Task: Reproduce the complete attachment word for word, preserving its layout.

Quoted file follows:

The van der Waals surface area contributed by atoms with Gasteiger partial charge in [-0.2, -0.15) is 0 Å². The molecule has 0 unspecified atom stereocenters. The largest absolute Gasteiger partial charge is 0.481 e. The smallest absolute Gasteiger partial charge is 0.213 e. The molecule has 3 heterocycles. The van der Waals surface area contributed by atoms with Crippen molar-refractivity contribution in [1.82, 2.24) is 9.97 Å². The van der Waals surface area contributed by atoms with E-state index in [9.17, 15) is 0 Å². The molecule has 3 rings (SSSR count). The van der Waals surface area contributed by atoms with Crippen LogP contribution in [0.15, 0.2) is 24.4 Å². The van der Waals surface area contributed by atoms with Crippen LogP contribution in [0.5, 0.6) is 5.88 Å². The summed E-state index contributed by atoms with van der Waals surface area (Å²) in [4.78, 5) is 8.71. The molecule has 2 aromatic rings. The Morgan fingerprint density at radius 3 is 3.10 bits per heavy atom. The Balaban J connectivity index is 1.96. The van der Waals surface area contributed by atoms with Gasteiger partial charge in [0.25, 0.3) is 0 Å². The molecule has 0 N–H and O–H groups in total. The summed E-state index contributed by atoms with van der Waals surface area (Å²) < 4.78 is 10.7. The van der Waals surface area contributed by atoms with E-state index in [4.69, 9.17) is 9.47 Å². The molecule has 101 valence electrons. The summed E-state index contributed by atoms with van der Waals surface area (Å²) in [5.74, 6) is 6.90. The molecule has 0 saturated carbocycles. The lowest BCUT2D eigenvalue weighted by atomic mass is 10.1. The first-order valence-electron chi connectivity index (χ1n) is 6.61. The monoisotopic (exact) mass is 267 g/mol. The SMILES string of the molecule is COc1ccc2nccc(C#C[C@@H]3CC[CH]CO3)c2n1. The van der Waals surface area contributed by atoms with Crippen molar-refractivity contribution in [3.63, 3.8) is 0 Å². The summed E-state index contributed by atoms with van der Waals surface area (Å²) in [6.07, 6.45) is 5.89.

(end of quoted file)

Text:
The van der Waals surface area contributed by atoms with Gasteiger partial charge in [-0.2, -0.15) is 0 Å². The molecule has 0 unspecified atom stereocenters. The largest absolute Gasteiger partial charge is 0.481 e. The smallest absolute Gasteiger partial charge is 0.213 e. The molecule has 3 heterocycles. The van der Waals surface area contributed by atoms with Crippen molar-refractivity contribution in [1.82, 2.24) is 9.97 Å². The van der Waals surface area contributed by atoms with E-state index in [9.17, 15) is 0 Å². The molecule has 3 rings (SSSR count). The van der Waals surface area contributed by atoms with Crippen LogP contribution in [0.15, 0.2) is 24.4 Å². The van der Waals surface area contributed by atoms with Crippen LogP contribution in [0.5, 0.6) is 5.88 Å². The summed E-state index contributed by atoms with van der Waals surface area (Å²) in [4.78, 5) is 8.71. The molecule has 2 aromatic rings. The Morgan fingerprint density at radius 3 is 3.10 bits per heavy atom. The Balaban J connectivity index is 1.96. The van der Waals surface area contributed by atoms with Gasteiger partial charge in [0.25, 0.3) is 0 Å². The molecule has 0 N–H and O–H groups in total. The summed E-state index contributed by atoms with van der Waals surface area (Å²) < 4.78 is 10.7. The van der Waals surface area contributed by atoms with E-state index in [4.69, 9.17) is 9.47 Å². The molecule has 101 valence electrons. The summed E-state index contributed by atoms with van der Waals surface area (Å²) in [5.74, 6) is 6.90. The molecule has 0 saturated carbocycles. The lowest BCUT2D eigenvalue weighted by atomic mass is 10.1. The first-order valence-electron chi connectivity index (χ1n) is 6.61. The monoisotopic (exact) mass is 267 g/mol. The SMILES string of the molecule is COc1ccc2nccc(C#C[C@@H]3CC[CH]CO3)c2n1. The van der Waals surface area contributed by atoms with Crippen molar-refractivity contribution in [3.63, 3.8) is 0 Å². The summed E-state index contributed by atoms with van der Waals surface area (Å²) in [6.07, 6.45) is 5.89.